Cisco recently announced the term “intent-based networking” in a press release that pushes the idea that networks need to be more intuitive. One element of that intuition is for networks to be more secure without requiring a lot of heavy lifting by local network security professionals. And a featured part of that strategy is Cisco ETA:
"Cisco's Encrypted Traffic Analytics solves a network security challenge previously thought to be unsolvable," said David Goeckeler, senior vice president and general manager of networking and security. "ETA uses Cisco's Talos cyber intelligence to detect known attack signatures even in encrypted traffic, helping to ensure security while maintaining privacy."
I’m always intrigued (and quite often amused) by the claim that an unsolvable problem has been solved. So, let’s dig into how Cisco ETA is constructed:
- Take lots malware samples which are already classified into malware families and labeled to reflect this classification
- Run each one in a sandbox for 5 minutes
- Capture the traffic the samples emit
- Isolate the TLS-encrypted sessions from among the traffic
- Extract information about these sessions from their TLS handshakes – there is a Client Hello sent from client to server and a Server Hello (including a server certificate) with which the server responds
- Extract information about the ebb and flow of data (size of the packets, time delays between packets, bytes present in the packets, etc.) in the session
- Take features from (5) and (6) and use them to train a model to create mappings from this data to the families of malware in (1)
We welcome Cisco’s steps to build metadata extraction natively into the network and applaud their efforts to apply machine learning to it to detect threats. This is something that we’ve been deploying into customer networks for years, and we have seen the benefits that it can provide when done right (and wrong – since we’ve certainly had our stumbles along the way). Maybe not surprisingly—this stuff is hard—Cisco’s initial steps into this space are a bit underwhelming.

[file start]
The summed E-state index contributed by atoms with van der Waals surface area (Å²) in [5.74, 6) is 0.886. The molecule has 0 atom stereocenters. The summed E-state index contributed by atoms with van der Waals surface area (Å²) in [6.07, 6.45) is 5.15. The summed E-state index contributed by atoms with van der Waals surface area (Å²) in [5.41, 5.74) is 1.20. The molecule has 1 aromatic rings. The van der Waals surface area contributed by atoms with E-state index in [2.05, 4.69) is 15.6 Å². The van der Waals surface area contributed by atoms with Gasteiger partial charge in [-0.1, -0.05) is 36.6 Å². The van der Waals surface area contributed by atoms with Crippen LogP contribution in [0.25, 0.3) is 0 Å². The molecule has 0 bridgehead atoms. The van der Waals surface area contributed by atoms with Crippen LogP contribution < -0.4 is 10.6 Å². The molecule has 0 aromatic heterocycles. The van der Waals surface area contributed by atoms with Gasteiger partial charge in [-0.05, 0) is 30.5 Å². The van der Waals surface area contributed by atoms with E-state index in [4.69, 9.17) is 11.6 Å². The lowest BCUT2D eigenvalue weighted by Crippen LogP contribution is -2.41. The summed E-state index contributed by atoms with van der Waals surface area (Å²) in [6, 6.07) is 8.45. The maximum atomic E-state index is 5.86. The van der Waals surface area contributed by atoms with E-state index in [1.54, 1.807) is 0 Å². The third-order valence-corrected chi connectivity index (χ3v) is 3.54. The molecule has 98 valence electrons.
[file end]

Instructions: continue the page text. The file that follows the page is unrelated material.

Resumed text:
There are undoubtedly some novel approaches in the feature selection and machine learning techniques employed in Cisco ETA. But the overall idea of using session metadata to create precise signatures for malware communications feels like a rewind, taking us back to the release of the first signature-based IDS, circa 1995. Assuming it is successful with the current generation of malware, it will take little time for malware developers to change their encrypted communications in easy ways that evade this form of detection. The changes the attackers would make are pretty obvious:
- Use standard forms of current crypto even if you don’t need protections afforded by it
- Don’t make your certificate look obviously bad (hint: copy a standard cert from a popular website and use it as a template for your certificate)
- Randomize the traffic inside your TLS connection by periodically throwing in some extra traffic and varying the timing of communication and the size of requests and responses
And then the cat-and-mouse game begins again. Except now Cisco will need to collect large volumes of samples in an attempt to retrain ETA. And then the attackers can quickly break it again.
Unlike most machine learning applications, cyber security involves matching wits with an intelligent adversary who will adjust to the defender’s capabilities. For this reason, our application of machine learning against network-extracted metadata focuses on finding durable patterns of behavior that would require fundamental changes in attacker methodologies to counter.
One example is External Remote Access, a model that Vectra shipped over two years ago to find the fundamental pattern of humans controlling systems from outside the network. It works independent of the attacker’s tool, and whether or not the traffic is encrypted. Last year when ShadowBrokers leaked the nOpen RAT, the Vectra model detected attempts to use it without any changes required. Turns out that inventing entirely new attack methodologies is much harder than changing superficial patterns of communication.
Deploying ETA won’t be simple or cheap either. ETA will require either an upgrade to new network switches or the deployment of flow sensors. Switches are a revenue mainstay and profit generator for Cisco, so tying new security functionality to switching doesn’t come as a surprise. Upgrades take time and are disruptive, and in this case all that money will likely deliver 1990s-level security functionality.